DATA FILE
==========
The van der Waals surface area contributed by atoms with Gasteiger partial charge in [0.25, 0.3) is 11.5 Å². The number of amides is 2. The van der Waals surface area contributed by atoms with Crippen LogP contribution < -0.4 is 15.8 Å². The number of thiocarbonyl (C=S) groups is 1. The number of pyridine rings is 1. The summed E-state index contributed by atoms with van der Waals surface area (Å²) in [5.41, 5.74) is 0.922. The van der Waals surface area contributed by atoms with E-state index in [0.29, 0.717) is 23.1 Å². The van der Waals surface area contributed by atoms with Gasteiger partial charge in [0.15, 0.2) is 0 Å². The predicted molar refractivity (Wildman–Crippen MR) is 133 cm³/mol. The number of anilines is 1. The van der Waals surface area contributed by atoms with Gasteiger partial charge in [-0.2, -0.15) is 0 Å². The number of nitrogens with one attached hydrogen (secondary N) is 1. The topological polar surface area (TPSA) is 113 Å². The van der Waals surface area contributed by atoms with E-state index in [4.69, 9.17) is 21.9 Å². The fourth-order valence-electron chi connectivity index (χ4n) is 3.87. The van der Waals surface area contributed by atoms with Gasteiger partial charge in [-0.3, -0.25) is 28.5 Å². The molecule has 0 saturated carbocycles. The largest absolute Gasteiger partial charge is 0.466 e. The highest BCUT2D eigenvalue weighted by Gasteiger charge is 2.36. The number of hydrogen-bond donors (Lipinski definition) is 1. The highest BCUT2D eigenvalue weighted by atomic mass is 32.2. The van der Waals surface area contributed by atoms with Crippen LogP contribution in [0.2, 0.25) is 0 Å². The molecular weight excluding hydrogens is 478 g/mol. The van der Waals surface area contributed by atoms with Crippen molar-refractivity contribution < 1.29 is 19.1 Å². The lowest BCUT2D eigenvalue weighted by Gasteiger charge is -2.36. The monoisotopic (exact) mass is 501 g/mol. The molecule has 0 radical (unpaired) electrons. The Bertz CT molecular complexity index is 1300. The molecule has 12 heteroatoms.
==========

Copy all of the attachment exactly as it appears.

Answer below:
The van der Waals surface area contributed by atoms with Gasteiger partial charge in [0.25, 0.3) is 11.5 Å². The number of amides is 2. The van der Waals surface area contributed by atoms with Crippen LogP contribution < -0.4 is 15.8 Å². The number of thiocarbonyl (C=S) groups is 1. The number of pyridine rings is 1. The summed E-state index contributed by atoms with van der Waals surface area (Å²) in [5.41, 5.74) is 0.922. The van der Waals surface area contributed by atoms with E-state index in [0.29, 0.717) is 23.1 Å². The van der Waals surface area contributed by atoms with Gasteiger partial charge in [0.15, 0.2) is 0 Å². The predicted molar refractivity (Wildman–Crippen MR) is 133 cm³/mol. The number of anilines is 1. The van der Waals surface area contributed by atoms with Gasteiger partial charge in [-0.2, -0.15) is 0 Å². The number of nitrogens with one attached hydrogen (secondary N) is 1. The topological polar surface area (TPSA) is 113 Å². The van der Waals surface area contributed by atoms with E-state index in [4.69, 9.17) is 21.9 Å². The fourth-order valence-electron chi connectivity index (χ4n) is 3.87. The van der Waals surface area contributed by atoms with Gasteiger partial charge in [-0.3, -0.25) is 28.5 Å². The molecule has 0 saturated carbocycles. The largest absolute Gasteiger partial charge is 0.466 e. The highest BCUT2D eigenvalue weighted by Gasteiger charge is 2.36. The number of hydrogen-bond donors (Lipinski definition) is 1. The highest BCUT2D eigenvalue weighted by atomic mass is 32.2. The van der Waals surface area contributed by atoms with Crippen LogP contribution in [0.2, 0.25) is 0 Å². The molecular weight excluding hydrogens is 478 g/mol. The van der Waals surface area contributed by atoms with Crippen molar-refractivity contribution < 1.29 is 19.1 Å². The lowest BCUT2D eigenvalue weighted by Gasteiger charge is -2.36. The monoisotopic (exact) mass is 501 g/mol. The molecule has 0 radical (unpaired) electrons. The Bertz CT molecular complexity index is 1300. The molecule has 12 heteroatoms.